When I started cooking for myself in my college apartment, I didn’t make complicated recipes. I didn’t experiment with fresh herbs or spices. Though I did conquer a pre-Thanksgiving turkey during my senior year, the other 99% of my meals were basic, simple and reflective of the meals I ate growing up: pasta with homemade marinara sauce, turkey chili and baked chicken parmesan.
For me, when I first left my parents house, I worked to create a satellite home wherever I was: be it the relatives’ apartment where I lived for my first months in New York City, the apartment I shared with three roommates and finally, my one-bedroom in Hoboken.
It isn’t until I moved to Chicago that it really occurred to me that as an adult, I could set up my home however I like. I might not clean or organize my kitchen cabinets the same way that my mother does. I might keep my cleaning agents under the bathroom sink instead of the kitchen sink and use different brands of canned goods than my parents, but if one thing is constant, it’s the occasional urge to cook foods I grew up with.
Blueberry muffins are such a classic baked good that I almost can’t believe I haven’t written about them sooner. I’ve always liked blueberry muffins, from homemade to the famous Starbucks version. They’re not a staple in my diet, because depending on the recipe muffins can be high in calories and fat.
This version replaces half the flour with whole wheat, for an extra boost of fiber and plenty of antioxidant power from the generous addition of blueberries.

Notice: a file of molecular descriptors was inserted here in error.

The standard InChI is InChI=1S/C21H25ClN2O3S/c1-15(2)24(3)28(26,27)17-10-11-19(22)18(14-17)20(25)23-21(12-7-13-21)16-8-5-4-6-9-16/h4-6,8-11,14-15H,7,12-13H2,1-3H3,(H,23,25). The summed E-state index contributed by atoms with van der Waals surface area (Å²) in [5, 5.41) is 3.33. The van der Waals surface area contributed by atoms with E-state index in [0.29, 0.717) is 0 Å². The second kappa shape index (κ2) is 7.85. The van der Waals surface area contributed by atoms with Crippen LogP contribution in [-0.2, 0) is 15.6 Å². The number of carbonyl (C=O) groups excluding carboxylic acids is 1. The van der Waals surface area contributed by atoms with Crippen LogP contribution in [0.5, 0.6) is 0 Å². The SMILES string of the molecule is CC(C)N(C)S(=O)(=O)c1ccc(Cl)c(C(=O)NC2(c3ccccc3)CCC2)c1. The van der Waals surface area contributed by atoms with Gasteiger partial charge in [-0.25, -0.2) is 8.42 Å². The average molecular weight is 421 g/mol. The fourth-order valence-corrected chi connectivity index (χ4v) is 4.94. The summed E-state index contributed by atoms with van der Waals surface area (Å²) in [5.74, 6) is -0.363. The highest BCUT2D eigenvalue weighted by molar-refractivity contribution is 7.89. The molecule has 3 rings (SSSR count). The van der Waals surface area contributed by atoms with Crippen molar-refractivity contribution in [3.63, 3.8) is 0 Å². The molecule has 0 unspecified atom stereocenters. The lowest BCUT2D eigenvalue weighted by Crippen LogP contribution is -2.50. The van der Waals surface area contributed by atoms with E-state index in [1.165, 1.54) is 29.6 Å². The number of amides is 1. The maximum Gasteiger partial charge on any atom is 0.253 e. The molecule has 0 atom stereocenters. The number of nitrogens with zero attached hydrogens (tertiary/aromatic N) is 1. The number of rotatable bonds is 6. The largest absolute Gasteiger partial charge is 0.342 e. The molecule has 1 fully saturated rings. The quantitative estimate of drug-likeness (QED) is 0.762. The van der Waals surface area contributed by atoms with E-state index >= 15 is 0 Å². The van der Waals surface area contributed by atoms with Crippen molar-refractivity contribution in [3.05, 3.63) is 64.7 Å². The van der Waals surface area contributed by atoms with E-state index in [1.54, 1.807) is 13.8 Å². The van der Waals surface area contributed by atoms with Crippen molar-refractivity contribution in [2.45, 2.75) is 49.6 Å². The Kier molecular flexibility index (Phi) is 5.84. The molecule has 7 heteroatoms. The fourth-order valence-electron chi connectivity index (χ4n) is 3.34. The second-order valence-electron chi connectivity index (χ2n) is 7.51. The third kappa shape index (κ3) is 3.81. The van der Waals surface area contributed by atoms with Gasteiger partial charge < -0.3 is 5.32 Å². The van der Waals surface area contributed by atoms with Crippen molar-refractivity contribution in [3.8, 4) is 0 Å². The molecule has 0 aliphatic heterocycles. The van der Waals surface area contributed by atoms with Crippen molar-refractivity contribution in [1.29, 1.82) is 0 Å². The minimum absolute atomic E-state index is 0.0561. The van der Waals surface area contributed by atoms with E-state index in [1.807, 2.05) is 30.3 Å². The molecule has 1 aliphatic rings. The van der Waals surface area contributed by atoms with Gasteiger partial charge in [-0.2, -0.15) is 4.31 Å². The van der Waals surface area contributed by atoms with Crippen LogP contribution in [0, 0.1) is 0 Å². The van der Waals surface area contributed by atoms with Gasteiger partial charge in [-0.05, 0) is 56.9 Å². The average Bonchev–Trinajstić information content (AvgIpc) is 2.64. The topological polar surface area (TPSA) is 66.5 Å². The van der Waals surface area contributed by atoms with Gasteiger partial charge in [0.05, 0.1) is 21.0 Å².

- 1 cup all-purpose flour
- 1 cup whole-wheat flour
- 1 tablespoon baking powder
- 1 teaspoon salt
- ¼ teaspoon grated nutmeg
- 2 large eggs
- 1 cup milk or cream
- ⅔ cup sugar or packed light brown sugar
- ½ cup butter, melted or ½ cup vegetable oil
- 1½ cups fresh or frozen, thawed blueberries
- Preheat the oven to 400 degrees F. Grease a standard 12-muffin pan or line with paper liners.
- In a large bowl, whisk together flours, baking powder, salt and nutmeg. In another bowl, whisk together butter or oil, milk or cream, sugar and butter or vegetable oil.*
- Add the wet ingredients to the flour mixture and mix together with a few light strokes just until the dry ingredients are moistened. DO not over mix, the batter should not be smooth. Divide the batter among the muffin cups.
- Bake until a toothpick inserted in 1 or 2 of the muffins comes out clean, about 17 minutes or longer. Let cool for 2 to 3 minutes before removing from the pan. If not serving hot, let cool on a rack.